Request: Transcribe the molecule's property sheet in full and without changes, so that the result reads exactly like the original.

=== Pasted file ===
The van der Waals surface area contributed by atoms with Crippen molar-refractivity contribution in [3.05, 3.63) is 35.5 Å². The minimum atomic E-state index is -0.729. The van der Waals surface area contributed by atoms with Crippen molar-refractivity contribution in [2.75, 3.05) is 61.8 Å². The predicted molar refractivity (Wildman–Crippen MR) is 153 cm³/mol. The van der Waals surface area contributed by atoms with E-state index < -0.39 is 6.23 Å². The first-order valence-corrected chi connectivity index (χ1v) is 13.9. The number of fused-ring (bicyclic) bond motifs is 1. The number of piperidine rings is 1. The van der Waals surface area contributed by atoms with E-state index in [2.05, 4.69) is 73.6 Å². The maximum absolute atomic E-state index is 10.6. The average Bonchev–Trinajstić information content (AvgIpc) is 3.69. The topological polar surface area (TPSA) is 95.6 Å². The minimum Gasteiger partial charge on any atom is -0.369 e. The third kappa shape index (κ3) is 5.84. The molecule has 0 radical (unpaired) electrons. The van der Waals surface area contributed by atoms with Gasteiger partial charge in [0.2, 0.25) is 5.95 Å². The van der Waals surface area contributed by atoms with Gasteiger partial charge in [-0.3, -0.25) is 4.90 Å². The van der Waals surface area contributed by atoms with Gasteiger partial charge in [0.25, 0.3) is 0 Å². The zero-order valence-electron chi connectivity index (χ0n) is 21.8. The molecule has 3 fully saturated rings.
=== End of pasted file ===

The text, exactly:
The van der Waals surface area contributed by atoms with Crippen molar-refractivity contribution in [3.05, 3.63) is 35.5 Å². The minimum atomic E-state index is -0.729. The van der Waals surface area contributed by atoms with Crippen molar-refractivity contribution in [2.75, 3.05) is 61.8 Å². The predicted molar refractivity (Wildman–Crippen MR) is 153 cm³/mol. The van der Waals surface area contributed by atoms with E-state index < -0.39 is 6.23 Å². The first-order valence-corrected chi connectivity index (χ1v) is 13.9. The number of fused-ring (bicyclic) bond motifs is 1. The number of piperidine rings is 1. The van der Waals surface area contributed by atoms with E-state index in [2.05, 4.69) is 73.6 Å². The maximum absolute atomic E-state index is 10.6. The average Bonchev–Trinajstić information content (AvgIpc) is 3.69. The topological polar surface area (TPSA) is 95.6 Å². The minimum Gasteiger partial charge on any atom is -0.369 e. The third kappa shape index (κ3) is 5.84. The molecule has 0 radical (unpaired) electrons. The van der Waals surface area contributed by atoms with Gasteiger partial charge in [0.2, 0.25) is 5.95 Å². The van der Waals surface area contributed by atoms with Gasteiger partial charge in [-0.3, -0.25) is 4.90 Å². The van der Waals surface area contributed by atoms with Gasteiger partial charge in [0.25, 0.3) is 0 Å². The zero-order valence-electron chi connectivity index (χ0n) is 21.8. The molecule has 3 fully saturated rings.